It’s official: vaccinations have finally begun.
The moment we’ve all been waiting for since the pandemic first hit has finally come to fruition. Cities across the U.S. have officially started vaccinating for Covid-19.
San Diego County’s first official vaccinations happened yesterday morning at Rady Children’s Hospital and Naval Medical Center. The first San Diegan resident to be given the Pfizer vaccine was Brittanee Randle, an ER nurse at Rady Children’s Hospital. Naval Medical Center, also one of the first sites to start vaccinating healthcare workers in San Diego, gave its first dose to Lt. Catherine Senoyuit, who is a U.S. Navy Registered Nurse in the emergency department.
UC San Diego also received its first batch of doses on Tuesday. Not including those sent to Naval Medical Center, San Diego County is expected to receive a total of 28,000 doses of the Pfizer vaccine over the next few days. According to San Diego’s County News Center, these first shipments should cover immunizations for 72% of all identified health care recipients in Tier 1.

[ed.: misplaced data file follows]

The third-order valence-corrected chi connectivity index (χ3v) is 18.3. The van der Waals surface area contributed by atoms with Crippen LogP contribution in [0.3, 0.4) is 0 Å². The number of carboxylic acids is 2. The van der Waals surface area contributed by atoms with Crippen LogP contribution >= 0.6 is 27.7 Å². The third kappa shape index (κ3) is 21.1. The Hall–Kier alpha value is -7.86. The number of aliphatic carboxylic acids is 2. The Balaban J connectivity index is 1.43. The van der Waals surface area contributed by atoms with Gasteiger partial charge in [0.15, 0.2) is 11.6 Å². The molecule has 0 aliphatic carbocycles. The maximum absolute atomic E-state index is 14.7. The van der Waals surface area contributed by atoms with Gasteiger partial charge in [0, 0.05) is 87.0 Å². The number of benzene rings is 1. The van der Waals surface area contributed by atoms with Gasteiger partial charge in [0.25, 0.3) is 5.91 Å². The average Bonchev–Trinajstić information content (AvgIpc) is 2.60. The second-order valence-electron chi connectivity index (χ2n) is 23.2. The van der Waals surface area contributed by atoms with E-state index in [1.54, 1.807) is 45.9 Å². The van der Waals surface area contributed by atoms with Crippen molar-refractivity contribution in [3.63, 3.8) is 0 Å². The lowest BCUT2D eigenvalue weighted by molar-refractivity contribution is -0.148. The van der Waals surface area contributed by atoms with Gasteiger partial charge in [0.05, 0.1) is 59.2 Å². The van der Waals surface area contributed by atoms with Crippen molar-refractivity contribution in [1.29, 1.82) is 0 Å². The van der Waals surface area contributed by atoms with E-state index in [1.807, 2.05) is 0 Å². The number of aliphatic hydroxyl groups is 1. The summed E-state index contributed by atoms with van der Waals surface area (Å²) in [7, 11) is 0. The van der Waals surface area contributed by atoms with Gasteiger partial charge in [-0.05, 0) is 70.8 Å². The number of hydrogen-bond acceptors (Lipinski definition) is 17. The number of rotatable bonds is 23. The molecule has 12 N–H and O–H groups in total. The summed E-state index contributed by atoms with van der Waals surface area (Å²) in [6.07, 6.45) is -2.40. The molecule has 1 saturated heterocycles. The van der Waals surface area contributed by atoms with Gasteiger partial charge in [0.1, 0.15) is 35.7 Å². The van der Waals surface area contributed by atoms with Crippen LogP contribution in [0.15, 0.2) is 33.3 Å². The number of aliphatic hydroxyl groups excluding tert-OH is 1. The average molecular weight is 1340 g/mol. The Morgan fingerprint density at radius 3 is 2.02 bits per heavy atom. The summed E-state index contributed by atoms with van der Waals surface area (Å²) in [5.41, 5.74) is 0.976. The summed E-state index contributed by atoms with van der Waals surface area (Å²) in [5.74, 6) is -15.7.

“The arrival of the vaccine is great news and will give us the best tool to slow the spread of the pandemic,” said County Public Health Officer Wilma Wooten, M.D., M.P.H. in a statement. “However, this does not mean people should not continue taking the necessary precautions to avoid getting COVID-19.”
San Diego was one of four cities in the state to receive the first shipments of the Pfizer vaccine, along with Los Angeles, San Francisco, and Eureka. According to Governor Newsom, vaccines were distributed to an additional 24 locations across the state on Tuesday, with doses for five more locations going out today (Wednesday).
Newsom also confirmed that California will receive 393,000 more doses from Pfizer next week.
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